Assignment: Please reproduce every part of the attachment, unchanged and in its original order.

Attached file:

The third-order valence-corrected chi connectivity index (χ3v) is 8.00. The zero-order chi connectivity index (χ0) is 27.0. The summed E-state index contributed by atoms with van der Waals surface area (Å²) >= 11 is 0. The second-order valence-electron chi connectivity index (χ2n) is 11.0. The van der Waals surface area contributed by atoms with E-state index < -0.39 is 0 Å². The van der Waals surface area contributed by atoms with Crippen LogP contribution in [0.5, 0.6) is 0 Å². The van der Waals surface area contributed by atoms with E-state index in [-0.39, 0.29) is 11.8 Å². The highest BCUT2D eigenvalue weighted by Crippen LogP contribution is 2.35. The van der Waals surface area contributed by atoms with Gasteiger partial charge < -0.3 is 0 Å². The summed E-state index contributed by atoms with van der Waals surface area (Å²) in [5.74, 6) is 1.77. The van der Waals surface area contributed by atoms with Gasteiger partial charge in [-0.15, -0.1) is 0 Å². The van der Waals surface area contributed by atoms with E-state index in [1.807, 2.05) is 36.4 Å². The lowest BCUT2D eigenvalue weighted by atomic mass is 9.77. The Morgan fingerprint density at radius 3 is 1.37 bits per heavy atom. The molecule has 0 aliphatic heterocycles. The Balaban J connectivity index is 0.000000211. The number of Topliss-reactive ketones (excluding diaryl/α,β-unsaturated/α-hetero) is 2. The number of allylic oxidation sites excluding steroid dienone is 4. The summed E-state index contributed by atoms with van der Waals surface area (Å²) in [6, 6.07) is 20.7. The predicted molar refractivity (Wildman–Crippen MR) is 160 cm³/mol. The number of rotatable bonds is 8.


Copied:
The third-order valence-corrected chi connectivity index (χ3v) is 8.00. The zero-order chi connectivity index (χ0) is 27.0. The summed E-state index contributed by atoms with van der Waals surface area (Å²) >= 11 is 0. The second-order valence-electron chi connectivity index (χ2n) is 11.0. The van der Waals surface area contributed by atoms with E-state index < -0.39 is 0 Å². The van der Waals surface area contributed by atoms with Crippen LogP contribution in [0.5, 0.6) is 0 Å². The van der Waals surface area contributed by atoms with E-state index in [-0.39, 0.29) is 11.8 Å². The highest BCUT2D eigenvalue weighted by Crippen LogP contribution is 2.35. The van der Waals surface area contributed by atoms with Gasteiger partial charge < -0.3 is 0 Å². The summed E-state index contributed by atoms with van der Waals surface area (Å²) in [5.74, 6) is 1.77. The van der Waals surface area contributed by atoms with Gasteiger partial charge in [-0.15, -0.1) is 0 Å². The van der Waals surface area contributed by atoms with E-state index in [1.807, 2.05) is 36.4 Å². The lowest BCUT2D eigenvalue weighted by atomic mass is 9.77. The Morgan fingerprint density at radius 3 is 1.37 bits per heavy atom. The molecule has 0 aliphatic heterocycles. The Balaban J connectivity index is 0.000000211. The number of Topliss-reactive ketones (excluding diaryl/α,β-unsaturated/α-hetero) is 2. The number of allylic oxidation sites excluding steroid dienone is 4. The summed E-state index contributed by atoms with van der Waals surface area (Å²) in [6, 6.07) is 20.7. The predicted molar refractivity (Wildman–Crippen MR) is 160 cm³/mol. The number of rotatable bonds is 8.